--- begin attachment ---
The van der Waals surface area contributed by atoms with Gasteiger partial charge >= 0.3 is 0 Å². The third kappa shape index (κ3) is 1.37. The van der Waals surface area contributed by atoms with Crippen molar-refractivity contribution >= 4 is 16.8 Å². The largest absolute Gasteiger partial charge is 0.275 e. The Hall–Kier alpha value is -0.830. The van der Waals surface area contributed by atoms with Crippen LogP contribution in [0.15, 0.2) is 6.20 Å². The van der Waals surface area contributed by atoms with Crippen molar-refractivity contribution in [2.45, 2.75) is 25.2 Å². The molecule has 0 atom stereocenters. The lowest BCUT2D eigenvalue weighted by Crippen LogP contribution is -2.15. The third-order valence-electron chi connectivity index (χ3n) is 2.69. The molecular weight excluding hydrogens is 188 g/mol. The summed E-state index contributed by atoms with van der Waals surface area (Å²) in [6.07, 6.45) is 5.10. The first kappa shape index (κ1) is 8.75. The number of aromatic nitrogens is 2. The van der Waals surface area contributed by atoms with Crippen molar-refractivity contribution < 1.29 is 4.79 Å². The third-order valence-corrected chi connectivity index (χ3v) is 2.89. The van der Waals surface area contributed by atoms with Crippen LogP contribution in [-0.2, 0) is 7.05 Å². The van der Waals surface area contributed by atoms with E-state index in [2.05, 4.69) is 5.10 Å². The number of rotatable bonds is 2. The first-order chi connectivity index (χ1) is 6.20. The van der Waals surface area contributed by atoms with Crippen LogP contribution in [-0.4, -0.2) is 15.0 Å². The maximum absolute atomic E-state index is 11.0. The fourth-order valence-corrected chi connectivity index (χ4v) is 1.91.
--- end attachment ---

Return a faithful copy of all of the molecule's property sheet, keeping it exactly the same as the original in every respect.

The van der Waals surface area contributed by atoms with Gasteiger partial charge >= 0.3 is 0 Å². The third kappa shape index (κ3) is 1.37. The van der Waals surface area contributed by atoms with Crippen molar-refractivity contribution >= 4 is 16.8 Å². The largest absolute Gasteiger partial charge is 0.275 e. The Hall–Kier alpha value is -0.830. The van der Waals surface area contributed by atoms with Crippen LogP contribution in [0.15, 0.2) is 6.20 Å². The van der Waals surface area contributed by atoms with Crippen molar-refractivity contribution in [2.45, 2.75) is 25.2 Å². The molecule has 0 atom stereocenters. The lowest BCUT2D eigenvalue weighted by Crippen LogP contribution is -2.15. The third-order valence-electron chi connectivity index (χ3n) is 2.69. The molecular weight excluding hydrogens is 188 g/mol. The summed E-state index contributed by atoms with van der Waals surface area (Å²) in [6.07, 6.45) is 5.10. The first kappa shape index (κ1) is 8.75. The number of aromatic nitrogens is 2. The van der Waals surface area contributed by atoms with Crippen molar-refractivity contribution < 1.29 is 4.79 Å². The third-order valence-corrected chi connectivity index (χ3v) is 2.89. The van der Waals surface area contributed by atoms with Crippen LogP contribution in [-0.2, 0) is 7.05 Å². The van der Waals surface area contributed by atoms with E-state index in [2.05, 4.69) is 5.10 Å². The number of rotatable bonds is 2. The first-order chi connectivity index (χ1) is 6.20. The van der Waals surface area contributed by atoms with Crippen LogP contribution in [-0.4, -0.2) is 15.0 Å². The maximum absolute atomic E-state index is 11.0. The fourth-order valence-corrected chi connectivity index (χ4v) is 1.91.